The Oberlin Evangelist
November 21, 1860
From The Congregational Herald.
The Oberlin Evangelist says that President Finney is to commence, on the first of January next, the publication in that paper, of a series of sermons embracing most of those discourses which he has been accustomed to preach in revivals. Thousands will rejoice to see this announcement, and will pray that his life may be spared to complete the series.
And we are confident we shall but echo the voice of thousands when we say that Mr. Finney ought to write and publish, or leave behind him, a detailed history of the great revivals in Central New York which occurred in connection with his early labors. Such a work must be largely autobiographical, and should be written, we think, without delay. We are aware this may be thought a remarkable suggestion. We will give our reasons for making it, somewhat after Mr. Finney's own method of sermonizing.
1. Future generations will be eager to know the whole history of a man who was the means of the conversion of so many thousands of souls, both in this country and in the father land, and who has awakened so general an interest in the whole subject of revivals. That eagerness, as the world moves toward the Millennium, will be vastly greater than that manifested in the history of a conquerer, though he may have been the hero of a hundred battles.
2. It is evident that no other pen can supply the place of Mr. Finney's in this work. His friends would be partial, and his enemies would not be impartial. No one else can give us a reliable account of his early life. And this reason has greater emphasis as his years increase and his contemporaries are laid in the grave. Mr. F. is already approaching three score and ten.
3. Many apocryphal stories of his conversion and his early labors, are already afloat, and they will multiply rather than diminish, unless there is some authentic record with which they may be compared.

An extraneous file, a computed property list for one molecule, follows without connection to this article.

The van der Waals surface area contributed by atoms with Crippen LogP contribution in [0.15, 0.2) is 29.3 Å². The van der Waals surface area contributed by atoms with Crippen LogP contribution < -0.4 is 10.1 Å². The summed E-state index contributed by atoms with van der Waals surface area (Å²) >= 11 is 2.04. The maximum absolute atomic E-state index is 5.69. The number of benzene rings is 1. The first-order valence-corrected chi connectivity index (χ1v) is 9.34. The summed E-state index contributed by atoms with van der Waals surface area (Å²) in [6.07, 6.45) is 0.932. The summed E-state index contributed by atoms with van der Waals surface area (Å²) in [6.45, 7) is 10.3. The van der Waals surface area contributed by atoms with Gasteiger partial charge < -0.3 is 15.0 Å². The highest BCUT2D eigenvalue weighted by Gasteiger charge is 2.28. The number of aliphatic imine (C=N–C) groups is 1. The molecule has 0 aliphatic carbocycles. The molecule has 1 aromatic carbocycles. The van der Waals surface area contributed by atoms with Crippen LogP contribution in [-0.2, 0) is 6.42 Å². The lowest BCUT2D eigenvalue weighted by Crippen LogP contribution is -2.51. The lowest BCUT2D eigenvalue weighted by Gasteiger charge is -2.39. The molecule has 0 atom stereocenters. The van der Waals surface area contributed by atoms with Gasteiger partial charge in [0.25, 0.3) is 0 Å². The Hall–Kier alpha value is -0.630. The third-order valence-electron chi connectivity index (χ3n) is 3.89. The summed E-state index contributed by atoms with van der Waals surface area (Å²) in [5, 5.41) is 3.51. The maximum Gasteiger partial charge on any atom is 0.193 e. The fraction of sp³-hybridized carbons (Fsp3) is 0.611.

4. Unless Mr. Finney himself give it, the history of those wonderful displays of Divine grace--the early revivals at Rochester, Rome, Whitesboro, Utica, and other places--will, to a great degree, be lost to the church. Most of the generation who witnessed them have already passed away, and no one person was with Mr. F. in them all. The facts have never been put on record. They exist nowhere but in Mr. F.'s memory. It is a solemn duty he owes to the church of Christ to preserve this portion of her history.
5. It is understood, or at least it has been asserted, that Mr. Finney in his riper years admits serious mistakes in his early labors. He owes it to posterity to tell precisely what those mistakes were, and "what they were not," that (1.) his admirers may not imitate them, and (2.) that his enemies may not use his own authority to condemn what his mature judgment approved.
6. Such a book, written in Mr. Finney's simple, lucid style, would be read by millions, and, there is reason to believe, would of itself be a means of grace to thousands. The details of his conversion and his Christian experience will preach to a multitude of captivated readers who would not read his sermons.
7. The world will better understand his theology when they have his experience to interpret it, and know the process through which his own mind was carried.
We might easily go on to Fifteenthly, but seven good reasons are enough. We entreat Mr. Finney to weigh these reasons; and we charge his immediate friends to see that he does not neglect this work. We should not have said thus much except for the conviction that this important history is in danger of being lost to the world.
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